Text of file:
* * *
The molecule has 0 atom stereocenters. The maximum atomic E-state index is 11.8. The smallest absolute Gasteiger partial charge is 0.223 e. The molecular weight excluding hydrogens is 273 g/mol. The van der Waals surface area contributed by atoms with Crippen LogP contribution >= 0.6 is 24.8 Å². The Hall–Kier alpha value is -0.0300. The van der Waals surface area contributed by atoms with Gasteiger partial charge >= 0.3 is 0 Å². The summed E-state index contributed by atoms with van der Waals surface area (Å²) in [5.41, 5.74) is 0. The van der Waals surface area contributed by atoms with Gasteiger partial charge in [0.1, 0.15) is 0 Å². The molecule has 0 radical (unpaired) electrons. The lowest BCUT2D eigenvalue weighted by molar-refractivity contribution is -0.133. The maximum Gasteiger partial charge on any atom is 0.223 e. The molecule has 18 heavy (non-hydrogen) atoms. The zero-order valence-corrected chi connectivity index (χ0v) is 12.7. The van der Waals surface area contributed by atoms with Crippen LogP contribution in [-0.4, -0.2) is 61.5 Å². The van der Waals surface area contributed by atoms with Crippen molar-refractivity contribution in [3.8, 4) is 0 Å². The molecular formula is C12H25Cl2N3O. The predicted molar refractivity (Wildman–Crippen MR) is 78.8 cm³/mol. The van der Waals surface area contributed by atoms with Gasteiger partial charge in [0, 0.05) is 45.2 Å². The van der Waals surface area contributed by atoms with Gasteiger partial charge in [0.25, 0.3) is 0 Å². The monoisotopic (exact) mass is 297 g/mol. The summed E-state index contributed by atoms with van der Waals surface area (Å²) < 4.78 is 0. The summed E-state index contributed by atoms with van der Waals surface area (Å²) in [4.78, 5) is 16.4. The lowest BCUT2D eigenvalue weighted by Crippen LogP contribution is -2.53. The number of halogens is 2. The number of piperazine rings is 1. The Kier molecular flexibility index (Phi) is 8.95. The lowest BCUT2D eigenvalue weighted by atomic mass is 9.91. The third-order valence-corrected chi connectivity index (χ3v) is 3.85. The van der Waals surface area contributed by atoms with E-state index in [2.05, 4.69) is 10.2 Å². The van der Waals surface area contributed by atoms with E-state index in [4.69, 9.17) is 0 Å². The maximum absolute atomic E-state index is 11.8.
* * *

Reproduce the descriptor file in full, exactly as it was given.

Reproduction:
The molecule has 0 atom stereocenters. The maximum atomic E-state index is 11.8. The smallest absolute Gasteiger partial charge is 0.223 e. The molecular weight excluding hydrogens is 273 g/mol. The van der Waals surface area contributed by atoms with Crippen LogP contribution >= 0.6 is 24.8 Å². The Hall–Kier alpha value is -0.0300. The van der Waals surface area contributed by atoms with Gasteiger partial charge >= 0.3 is 0 Å². The summed E-state index contributed by atoms with van der Waals surface area (Å²) in [5.41, 5.74) is 0. The van der Waals surface area contributed by atoms with Gasteiger partial charge in [0.1, 0.15) is 0 Å². The molecule has 0 radical (unpaired) electrons. The lowest BCUT2D eigenvalue weighted by molar-refractivity contribution is -0.133. The maximum Gasteiger partial charge on any atom is 0.223 e. The molecule has 18 heavy (non-hydrogen) atoms. The zero-order valence-corrected chi connectivity index (χ0v) is 12.7. The van der Waals surface area contributed by atoms with Crippen LogP contribution in [-0.4, -0.2) is 61.5 Å². The van der Waals surface area contributed by atoms with Crippen molar-refractivity contribution in [3.8, 4) is 0 Å². The molecular formula is C12H25Cl2N3O. The predicted molar refractivity (Wildman–Crippen MR) is 78.8 cm³/mol. The van der Waals surface area contributed by atoms with Gasteiger partial charge in [0, 0.05) is 45.2 Å². The van der Waals surface area contributed by atoms with Gasteiger partial charge in [0.25, 0.3) is 0 Å². The monoisotopic (exact) mass is 297 g/mol. The summed E-state index contributed by atoms with van der Waals surface area (Å²) < 4.78 is 0. The summed E-state index contributed by atoms with van der Waals surface area (Å²) in [4.78, 5) is 16.4. The lowest BCUT2D eigenvalue weighted by Crippen LogP contribution is -2.53. The number of halogens is 2. The number of piperazine rings is 1. The Kier molecular flexibility index (Phi) is 8.95. The lowest BCUT2D eigenvalue weighted by atomic mass is 9.91. The third-order valence-corrected chi connectivity index (χ3v) is 3.85. The van der Waals surface area contributed by atoms with E-state index in [2.05, 4.69) is 10.2 Å². The van der Waals surface area contributed by atoms with E-state index in [4.69, 9.17) is 0 Å². The maximum absolute atomic E-state index is 11.8.